Author: Lazarina Stoy
Visitors generally come to your site looking to learn something or perform an action. The more intuitively they’re able to get what they came for, the more likely your business will also benefit.
However, locating a resource or a piece of information on a site can be frustrating if the right signposts aren’t in place. CTAs present one way to guide those visitors, turn them into leads, followers, or even nudge them towards the final step of buying your product or service. It can also help them become brand ambassadors post-purchase.
In this guide, we’ll discuss what you need to know to begin creating compelling CTAs that benefit both the business and its strategic growth objectives, as well as the visitors of your site, including:
What is a call-to-action (CTA)?
The CTA acronym stands for call-to-action, which is a signal or prompt to a user to perform a desired action. The action the user is encouraged to take typically aligns with the business or strategic goals of the brand or website and often is considered the next logical step of the user journey.
Some might say that CTAs should always encourage an immediate sale or other type of conversion (e.g., sign-up). This is a misunderstanding, as most sophisticated conversion rate optimization (CRO) strategies use various combinations of different CTAs according to the stage of the funnel that the user is in.
This enables a smoother approach to nurturing leads—one that is mindful of the different needs of users with different intents and fosters a trust-based relationship between the user and the business.
What are the benefits of a good CTA?
Having a good call-to-action can benefit every online space (not just websites) as it helps alleviate decision fatigue for users by broadcasting the next step in the journey (for those interested in taking it). At the same time, well-crafted CTAs also encourage users to take actions that are beneficial to the business, such as signing up for a newsletter or buying a product, for example.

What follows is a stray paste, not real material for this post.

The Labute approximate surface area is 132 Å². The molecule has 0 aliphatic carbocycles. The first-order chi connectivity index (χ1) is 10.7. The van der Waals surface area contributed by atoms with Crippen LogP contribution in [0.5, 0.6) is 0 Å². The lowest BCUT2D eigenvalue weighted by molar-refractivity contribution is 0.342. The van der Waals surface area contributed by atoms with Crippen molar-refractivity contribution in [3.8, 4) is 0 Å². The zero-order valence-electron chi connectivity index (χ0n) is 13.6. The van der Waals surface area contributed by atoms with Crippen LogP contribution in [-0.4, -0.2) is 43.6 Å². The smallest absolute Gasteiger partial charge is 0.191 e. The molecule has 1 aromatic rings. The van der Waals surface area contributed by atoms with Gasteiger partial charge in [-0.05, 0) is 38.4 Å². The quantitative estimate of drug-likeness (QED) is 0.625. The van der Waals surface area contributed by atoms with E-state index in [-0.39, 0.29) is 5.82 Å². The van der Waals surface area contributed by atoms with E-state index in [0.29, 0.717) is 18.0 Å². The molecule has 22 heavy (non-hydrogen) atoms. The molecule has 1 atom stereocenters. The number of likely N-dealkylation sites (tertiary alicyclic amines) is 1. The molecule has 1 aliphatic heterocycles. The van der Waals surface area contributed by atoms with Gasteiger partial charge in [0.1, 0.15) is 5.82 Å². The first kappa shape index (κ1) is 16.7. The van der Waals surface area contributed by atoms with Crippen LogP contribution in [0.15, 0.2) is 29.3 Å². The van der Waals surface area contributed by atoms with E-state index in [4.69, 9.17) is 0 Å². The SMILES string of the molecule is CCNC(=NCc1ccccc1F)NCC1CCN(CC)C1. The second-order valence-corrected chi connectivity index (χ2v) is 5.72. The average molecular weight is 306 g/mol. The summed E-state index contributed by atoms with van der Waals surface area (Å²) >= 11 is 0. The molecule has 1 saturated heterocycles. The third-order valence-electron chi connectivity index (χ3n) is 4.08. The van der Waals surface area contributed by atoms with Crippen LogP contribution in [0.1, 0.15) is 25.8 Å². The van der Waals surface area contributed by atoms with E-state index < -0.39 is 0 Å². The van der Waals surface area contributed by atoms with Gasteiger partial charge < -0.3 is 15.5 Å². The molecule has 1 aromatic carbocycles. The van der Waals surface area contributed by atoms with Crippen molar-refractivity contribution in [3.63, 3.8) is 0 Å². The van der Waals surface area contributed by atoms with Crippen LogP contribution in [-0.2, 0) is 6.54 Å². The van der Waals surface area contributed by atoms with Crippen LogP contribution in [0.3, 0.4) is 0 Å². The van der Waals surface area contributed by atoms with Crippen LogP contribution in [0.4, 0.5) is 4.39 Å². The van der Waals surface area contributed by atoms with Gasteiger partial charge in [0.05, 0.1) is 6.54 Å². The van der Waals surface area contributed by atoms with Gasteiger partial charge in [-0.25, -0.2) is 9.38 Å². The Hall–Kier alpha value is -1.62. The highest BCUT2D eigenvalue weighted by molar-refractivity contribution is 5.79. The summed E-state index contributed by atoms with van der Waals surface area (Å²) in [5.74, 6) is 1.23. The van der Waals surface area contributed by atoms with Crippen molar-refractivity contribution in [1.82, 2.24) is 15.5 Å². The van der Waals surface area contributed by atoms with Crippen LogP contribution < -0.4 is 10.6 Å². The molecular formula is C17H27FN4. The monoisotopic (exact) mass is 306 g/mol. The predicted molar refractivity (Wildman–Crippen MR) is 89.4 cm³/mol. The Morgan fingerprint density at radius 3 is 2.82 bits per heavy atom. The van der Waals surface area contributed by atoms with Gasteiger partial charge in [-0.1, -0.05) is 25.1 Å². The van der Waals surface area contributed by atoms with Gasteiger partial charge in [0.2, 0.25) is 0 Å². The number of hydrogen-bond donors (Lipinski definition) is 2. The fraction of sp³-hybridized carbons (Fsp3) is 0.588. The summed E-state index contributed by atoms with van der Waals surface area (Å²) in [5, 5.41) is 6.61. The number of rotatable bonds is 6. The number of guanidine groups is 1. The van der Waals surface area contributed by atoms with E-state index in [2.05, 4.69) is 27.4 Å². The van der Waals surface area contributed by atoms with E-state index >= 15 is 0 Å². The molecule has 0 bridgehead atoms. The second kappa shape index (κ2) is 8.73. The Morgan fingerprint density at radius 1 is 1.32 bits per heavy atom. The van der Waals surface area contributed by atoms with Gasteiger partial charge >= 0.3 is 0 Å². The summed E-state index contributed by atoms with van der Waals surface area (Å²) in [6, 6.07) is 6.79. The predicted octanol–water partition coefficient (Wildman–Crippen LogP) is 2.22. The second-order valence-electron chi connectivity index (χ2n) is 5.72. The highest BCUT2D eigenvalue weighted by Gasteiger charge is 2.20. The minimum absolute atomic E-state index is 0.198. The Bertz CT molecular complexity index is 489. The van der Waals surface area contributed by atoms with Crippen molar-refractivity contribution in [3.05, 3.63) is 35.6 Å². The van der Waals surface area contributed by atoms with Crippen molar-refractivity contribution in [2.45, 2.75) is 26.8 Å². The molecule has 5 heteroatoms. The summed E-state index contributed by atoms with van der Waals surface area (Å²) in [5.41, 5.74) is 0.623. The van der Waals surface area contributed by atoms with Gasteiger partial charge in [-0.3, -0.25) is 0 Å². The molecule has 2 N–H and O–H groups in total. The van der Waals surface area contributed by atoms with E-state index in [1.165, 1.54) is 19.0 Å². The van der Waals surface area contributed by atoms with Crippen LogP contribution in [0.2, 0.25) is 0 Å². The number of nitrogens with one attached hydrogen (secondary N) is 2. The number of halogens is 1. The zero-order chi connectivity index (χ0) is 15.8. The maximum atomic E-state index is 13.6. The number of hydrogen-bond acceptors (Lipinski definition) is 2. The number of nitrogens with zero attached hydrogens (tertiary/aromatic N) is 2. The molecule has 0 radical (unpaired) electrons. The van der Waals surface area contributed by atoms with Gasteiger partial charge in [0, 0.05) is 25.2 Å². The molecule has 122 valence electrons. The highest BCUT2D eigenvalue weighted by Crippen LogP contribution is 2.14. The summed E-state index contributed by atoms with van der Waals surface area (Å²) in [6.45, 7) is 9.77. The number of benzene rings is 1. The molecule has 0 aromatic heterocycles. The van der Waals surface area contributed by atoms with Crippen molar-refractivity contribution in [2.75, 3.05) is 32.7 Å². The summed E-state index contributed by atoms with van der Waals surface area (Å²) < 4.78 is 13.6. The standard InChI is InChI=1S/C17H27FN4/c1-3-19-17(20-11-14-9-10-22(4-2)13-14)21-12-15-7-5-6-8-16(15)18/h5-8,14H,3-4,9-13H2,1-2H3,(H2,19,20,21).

Here are some of the benefits of creating good calls-to-action for your users:
Better understanding of potential avenues to take as a visitor
Quicker access to important content
Improved user experience and quicker navigation
Less stress and frustration from decision-making and self-navigation, in turn promoting better website and content usability
Creating strong CTAs is also beneficial for your business as well. They can help you:
Increase engagement, which can help you improve website metrics such as bounce rate, time on page, session duration, and pages per session. If you’re working with videos as a medium, they can help bolster metrics such as watch time and click-through rate, all of which are associated with improved organic performance.
Improve your understanding of users’ online behavior
Improve performance of targeted goal completions
CTAs can be applied to almost any content or online space, including in different places within a website, throughout social media pages, or even in videos, such as on YouTube or TikTok.
So, at this stage, you might be wondering what a good call-to-action looks like. Let’s go through some examples from different domains and for different use cases, but first, let’s break down all the different CTA types.
What are the different CTA types?
One way we can break down CTA types is based on the business goal. In other words, what is the call to action trying to achieve and how does it help the business strategy?
Here, we have summarized a number of different CTA types, but will go into further detail in the sections that follow.
Turn a visitor into a user
Any business that allows users to sign up to a service using the website or allows users to purchase a product through the website
Turn a visitor into a lead
Any business that can save customer service costs by allowing users to become better informed about a product or service through the website, submit a purchase order form through the site, or get their main questions answered through the site
Turn a lead into a qualified lead
Any business that has a multi-step funnel (purchase process) and/or can offer something to the user (such as a downloadable resource or discount, for example)
Generate awareness about something, such as a product launch, services, your brand, or its unique competitive advantages